Engineers Salim Brahimi and Aurora Falcone, respectively PhD student and research fellow at the Department of Engineering of the University of Messina and both belonging to the research group of Professor Annamaria Visco, scientific responsible for UNIME of the LIFE RESTART project, spoke at the international workshop Polymers and Biopolymers for sustanaible Life and applications held in Sofia, Bulgaria, from the 3rd to the 5th of September 2023.
Organised by the Modification Degradation and Stabilisation (MoDeSt) Society under the coordination of Professor Nadka Dintcheva, MoDeSt23 brought together many researchers from academia, leading research organisations and representatives from national and international industries working in the area of sustainability of polymeric and biopolymeric materials and their composites to discuss polymers, biopolymers and composites for sustainable applications; plastics and microplastics in the environment and their recovery/removal; degradation, biodegradation and recycling.
The worshop is part of a series of international events supported by the Modification Degradation and Stabilisation (MoDeSt) Society, which aims to promote a common platform for knowledge exchange, mobility and networking among scientists and engineers working in the field of polymer modification, degradation and stabilisation, aiming to develop collaborations between the worlds of industry and public research.
Many potential applications
In this context, Brahimi and Falcone presented two contributions entitled Biodegradation Of Agrifood Waste/Polybutylene Succinate Biocomposite, and Resistance Of Bio-Polybutylene Succinate To Photodegradation Induced By Exposure To Uvc Rays, respectively. Extensive work shows that by fine-tuning the composition of agrifood waste bioplastics, it is possible to control their rate of biodegradation in the soil and their resistance to UVC rays, for possible uses where sterilisation is required.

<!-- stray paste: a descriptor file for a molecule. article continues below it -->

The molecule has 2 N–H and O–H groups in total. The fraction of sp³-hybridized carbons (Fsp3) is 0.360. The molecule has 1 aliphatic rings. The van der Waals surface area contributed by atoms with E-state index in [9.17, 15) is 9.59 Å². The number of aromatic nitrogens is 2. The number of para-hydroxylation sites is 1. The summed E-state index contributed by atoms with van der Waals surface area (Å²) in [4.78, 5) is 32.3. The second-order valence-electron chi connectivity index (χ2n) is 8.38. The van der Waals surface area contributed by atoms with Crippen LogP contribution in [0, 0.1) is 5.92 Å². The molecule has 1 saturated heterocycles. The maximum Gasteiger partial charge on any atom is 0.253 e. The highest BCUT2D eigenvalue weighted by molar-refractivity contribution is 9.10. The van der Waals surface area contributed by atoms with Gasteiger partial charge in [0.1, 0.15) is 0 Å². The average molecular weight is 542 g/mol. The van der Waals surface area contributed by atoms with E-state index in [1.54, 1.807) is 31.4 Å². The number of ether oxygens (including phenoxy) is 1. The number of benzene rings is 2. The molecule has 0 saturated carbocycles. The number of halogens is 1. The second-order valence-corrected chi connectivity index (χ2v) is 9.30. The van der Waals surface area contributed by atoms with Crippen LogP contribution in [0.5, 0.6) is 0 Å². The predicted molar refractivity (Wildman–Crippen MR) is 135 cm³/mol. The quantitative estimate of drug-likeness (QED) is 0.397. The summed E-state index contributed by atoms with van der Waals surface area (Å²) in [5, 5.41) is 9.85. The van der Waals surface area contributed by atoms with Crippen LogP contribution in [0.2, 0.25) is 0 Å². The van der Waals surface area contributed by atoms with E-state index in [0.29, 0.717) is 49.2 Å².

The ability to modulate degradation time offers potential applications in various sectors, such as floriculture, where biodegradable bioplastics could replace the millions of traditional fossil-based plastic pots currently in use, encouraging the adoption of new sustainable materials for everyday use.
In Sofia, the presentations by Brahimi and Falcone stimulated several interventions by attending researchers and stakeholders, who showed considerable interest in the topics presented, particularly with respect to the production techniques of the materials and the physical-mechanical characteristics of the products obtained.
Co-funded by the European Union. Views and opinions expressed are however those of the author(s) only and do not necessarily reflect those of the European Union or CINEA. Neither the European Union nor the granting authority can be held responsible for them.